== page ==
• Raw nuts – almonds, walnuts, cashews, pecans, pistachios and macadamias.  Like fish, they also contain omega-3s, along with other nutrients that can lower cholesterol and protect our brain and heart health.  
  • Red wine – which contains resveratrol, and both black and green tea, which contain flavonoids.  Both of these nutrients are free radical fighters.

*Source:  Read more about free radicals and antioxidants at the Antioxidant Detective site:  Antioxidant and Free Radicals 

For more reading:

Antioxidants and Cancer Prevention 

Why Drink Green Tea?

Related Articles:

 

Weight Loss: Don’t Fall for the Hype

Bea’s Wellness Project – Day 3 – 1/9/15

c409652_s According to what Bea heard on the local news station recently, losing weight is one of our top resolutions  for a new year.  If this in one of your resolutions for 2015, do yourself a favor:  don’t fall for the hype of fad diets or diet products!  They just don’t work. Whenever you see a hyped-up advertisement for the latest craze (Raspberry ketones, coffee bean extract, cut out all carbs, cut out all fats, and on and on and on . . . ) go to an neutral, non-commercial site and get the facts.   Bea has three rules for losing weight:

  1. Strike the word DIET from your vocabulary, ladies. Ever wonder why the word “die” is included in “diet?” It’s because your body would be happy just to kick the bucket after you starve it by eating too little or worse, attempting a “cleanse” or liquid diet.  Seriously, cleanses can be dangerous.
  2. You have the right (and more importantly, you owe it to yourself and your health) to question celebrity doctors (and other celebrity endorsers) who hype diet products that will absolutely make you lose tons of weight, overnight, no less! One certain doc shall remain nameless (hint: he’s one of Oprah’s good buddies) but he’s been in the news lately for touting misleading and false diet information.
  3. Finally, if  all those diet supplements on store shelves promising weight loss heaven worked, and we spend billions of dollars on them and other diet products annually, why are close to 35 percent of Americans still obese?

But don’t take Bea’s word for it, just ask the experts:

Why do we keep Falling for Fad Diets?

6 Potential Dangers of Juice Cleanses and Liquid Diets

Staying Away From Fad Diets – Academy of Nutrition and Dietetics 

Watch for Bea’s January 12th post for common sense weight management ideas.  No hype allowed.

Introducing Bea Boomer’s Wellness Project for 2015!

Bea recently read in the newspaper that we’re living longer than ever. Sounds great, right? The problem is, we’re not living better. All the advances by medical science we have these days, and those of us born during the baby boomer years face more disability and chronic illness than ever.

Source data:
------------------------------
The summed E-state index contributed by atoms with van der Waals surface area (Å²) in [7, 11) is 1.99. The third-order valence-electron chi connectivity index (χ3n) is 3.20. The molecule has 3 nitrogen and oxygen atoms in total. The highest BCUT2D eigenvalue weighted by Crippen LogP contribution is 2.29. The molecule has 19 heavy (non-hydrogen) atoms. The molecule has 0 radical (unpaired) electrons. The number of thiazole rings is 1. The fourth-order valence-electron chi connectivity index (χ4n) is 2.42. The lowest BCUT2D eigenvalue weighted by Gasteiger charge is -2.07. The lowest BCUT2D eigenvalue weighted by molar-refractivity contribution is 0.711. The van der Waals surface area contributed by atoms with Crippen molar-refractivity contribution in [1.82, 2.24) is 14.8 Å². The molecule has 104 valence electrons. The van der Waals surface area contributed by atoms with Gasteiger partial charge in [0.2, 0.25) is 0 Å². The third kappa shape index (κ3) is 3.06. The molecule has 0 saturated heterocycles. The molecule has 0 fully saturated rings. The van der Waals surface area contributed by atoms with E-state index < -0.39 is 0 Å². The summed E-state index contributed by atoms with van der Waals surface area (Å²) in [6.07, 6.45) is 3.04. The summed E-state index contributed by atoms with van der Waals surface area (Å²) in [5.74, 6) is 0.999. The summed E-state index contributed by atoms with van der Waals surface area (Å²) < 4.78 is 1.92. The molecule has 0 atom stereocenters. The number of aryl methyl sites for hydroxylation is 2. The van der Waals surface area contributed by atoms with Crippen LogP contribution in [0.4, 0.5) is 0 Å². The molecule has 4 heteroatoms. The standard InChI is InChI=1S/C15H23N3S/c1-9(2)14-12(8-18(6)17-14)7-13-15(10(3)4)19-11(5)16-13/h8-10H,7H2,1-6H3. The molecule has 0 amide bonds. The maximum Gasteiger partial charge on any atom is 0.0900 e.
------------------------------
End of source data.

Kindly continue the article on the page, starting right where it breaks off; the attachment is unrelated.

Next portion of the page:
Gen X, it doesn’t have to be that way for you ~ take charge of your aging, throw out those old stereotypes, and get ready for quality longevity! Generation X women, ranging in age from 35 to 50 in 2015, are at a prime time in their lives to take actions that will impact their everyday wellness  in positive ways.  This everyday wellness can lead to a healthier and more enjoyable aging process.

Often, all this involves is making simple choices that can be easily integrated into our lifestyles.  We just need to love and respect ourselves enough to take that first step.

Visit Bea on January 1, 2015, when she embarks on her 2015 wellness project.  Then, beginning on January 5th, come on back every Monday, Wednesday and Friday of each month for Bea’s health and wellness tips for Generation X women – covering the physical, mental, emotional and social aspects of healthy aging. Why fear aging, when we can change aging?

Silhouette of a girl jumping over sunset

7 Keys to Age Empowerment

So here’s the question of the day:

Are you simply getting older, or are you growing older?

The key is in the word growing.

Think about it this way:  You can be a “Senior Citizen,” or you can be what my 74 year old sister chooses to be: “Age Empowered.”

Baby boomers, we have a choice to make every day.  As of 2014, we range from the age of 50 to 68.  We can’t turn back the clock and return to our twenties or thirties, and do we really want to?  I know I don’t.  I don’t want to be young again.  I DO want to remain healthy and happy as I continue this journey into “old age.”

We can all do that by having an age empowered attitude:

  • Never stop learningFrom continuing your education, no matter what your age, to playing brain games, to fearlessly trying new technologies; we can keep our brain cells active and strong.